Ordinary language is all right.
One could divide humanity into two classes:
those who master a metaphor, and those who hold by a formula.
Those with a bent for both are too few, they do not comprise a class.
'Two almost abstract voices in an almost abstract space. That is what strikes us first, this sort of abstraction: as if these two beings who converse in a square—she is twenty, a servant; he, older, goes from store to store selling things of little value—had no other reality than their voice alone, and in this accidental conversation exhausted whatever a living person still has in the way of chance and truth, or more simply of speech. They have to speak, and these cautious, almost ceremonious words are terrible because of the restraint that is not only the politeness of simple lives, but is made of their extreme vulnerability. The fear of wounding and the fear of being wounded are in the very words. The words touch each other, they withdraw at the slightest contact; they are assuredly still living. Slow, but uninterrupted, never stopping for fear of not having enough time: one must speak now or never; but still without haste, patient and on the defensive, calm too, the way speech is calm that if it did not restrain itself would break out into a cry; and deprived, to a painful degree, of that ease of chatter that is the lightness and freedom of a certain sort of happiness. Here, in the simple world of need and necessity, words are devoted to the essential, attracted only to the essential, and so are monotonous, but they are attentive also to what must be said in order not to avoid the brutal formulations that would put an end to everything.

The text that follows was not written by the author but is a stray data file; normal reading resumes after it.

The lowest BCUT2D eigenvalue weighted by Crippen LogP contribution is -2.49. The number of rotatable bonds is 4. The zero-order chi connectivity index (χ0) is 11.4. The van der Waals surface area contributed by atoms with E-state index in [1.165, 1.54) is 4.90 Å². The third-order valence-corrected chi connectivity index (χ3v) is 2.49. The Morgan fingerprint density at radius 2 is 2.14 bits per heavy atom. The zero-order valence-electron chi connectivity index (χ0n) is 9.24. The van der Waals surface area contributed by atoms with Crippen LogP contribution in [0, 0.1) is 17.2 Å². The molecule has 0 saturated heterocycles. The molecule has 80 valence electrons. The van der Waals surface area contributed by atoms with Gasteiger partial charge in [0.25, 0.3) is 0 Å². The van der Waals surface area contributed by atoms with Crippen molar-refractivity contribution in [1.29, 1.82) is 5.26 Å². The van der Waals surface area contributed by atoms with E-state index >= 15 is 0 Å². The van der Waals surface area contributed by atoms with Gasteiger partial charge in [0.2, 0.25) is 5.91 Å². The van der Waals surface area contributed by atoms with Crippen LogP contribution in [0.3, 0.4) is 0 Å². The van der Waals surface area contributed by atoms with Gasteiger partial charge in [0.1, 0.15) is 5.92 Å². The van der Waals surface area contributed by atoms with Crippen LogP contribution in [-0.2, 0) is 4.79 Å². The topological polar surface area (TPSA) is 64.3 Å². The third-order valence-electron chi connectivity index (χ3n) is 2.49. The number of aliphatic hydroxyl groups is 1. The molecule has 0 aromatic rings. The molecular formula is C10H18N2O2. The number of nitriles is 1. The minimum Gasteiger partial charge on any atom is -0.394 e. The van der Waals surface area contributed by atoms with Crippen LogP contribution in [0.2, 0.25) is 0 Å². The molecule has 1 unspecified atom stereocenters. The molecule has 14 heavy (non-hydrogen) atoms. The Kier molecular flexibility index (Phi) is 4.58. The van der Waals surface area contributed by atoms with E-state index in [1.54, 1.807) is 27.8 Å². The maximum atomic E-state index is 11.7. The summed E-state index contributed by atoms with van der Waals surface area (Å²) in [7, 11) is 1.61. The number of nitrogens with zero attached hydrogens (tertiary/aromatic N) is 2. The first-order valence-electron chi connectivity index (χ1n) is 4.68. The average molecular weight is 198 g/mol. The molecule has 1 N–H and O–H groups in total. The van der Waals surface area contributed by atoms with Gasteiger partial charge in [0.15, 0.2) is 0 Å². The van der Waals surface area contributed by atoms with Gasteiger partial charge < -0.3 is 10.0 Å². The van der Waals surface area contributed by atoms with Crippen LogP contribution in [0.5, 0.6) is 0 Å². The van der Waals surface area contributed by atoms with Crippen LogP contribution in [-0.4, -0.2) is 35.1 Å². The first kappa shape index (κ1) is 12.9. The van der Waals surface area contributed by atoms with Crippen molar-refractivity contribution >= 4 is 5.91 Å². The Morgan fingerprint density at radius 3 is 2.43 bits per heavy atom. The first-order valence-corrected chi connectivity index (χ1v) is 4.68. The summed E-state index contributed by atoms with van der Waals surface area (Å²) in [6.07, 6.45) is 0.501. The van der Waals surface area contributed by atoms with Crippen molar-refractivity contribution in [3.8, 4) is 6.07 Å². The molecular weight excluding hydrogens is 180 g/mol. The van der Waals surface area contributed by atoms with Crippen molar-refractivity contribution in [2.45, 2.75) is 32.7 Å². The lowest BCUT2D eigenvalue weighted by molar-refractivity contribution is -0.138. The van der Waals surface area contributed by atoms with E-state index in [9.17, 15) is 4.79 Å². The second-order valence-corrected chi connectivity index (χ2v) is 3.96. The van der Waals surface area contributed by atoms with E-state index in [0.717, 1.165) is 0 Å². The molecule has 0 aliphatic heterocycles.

It is a matter of dialogue. How rare dialogue is; we realize this by the surprise it makes us feel, bringing us into the presence of an unusual event, almost more painful than remarkable. In novels, the "dialogued" part is the expression of laziness and routine: the characters speak to put white spaces on a page and out of an imitation of life, where there is no narration, only conversation; from time to time one must give speech to people in books; the direct contact is an economy and a repose (for the author even more than for the reader). Or, the "dialogue," under the influence of some American writers, can be wrought of an expressive incommunicativeness: more threadbare than in reality, a little below the meaningless speech that suffices for us in current life. When someone speaks, it is his refusal to speak that becomes obvious; his discourse is his silence: closed, violent, saying nothing but himself, his abrupt massiveness, his desire to emit words rather than to speak. Or simply, as happens in Hemingway, this exquisite way of expressing himself a little under zero is a ruse to make us believe in some high degree of life, emotion, or thought, an honest and classic ruse that often succeeds and to which Hemingway's melancholy talent gives various resources. But the three great directions of modern novelistic "dialogue" are represented, in my opinion, by the names Malraux, Henry James, and Kafka.'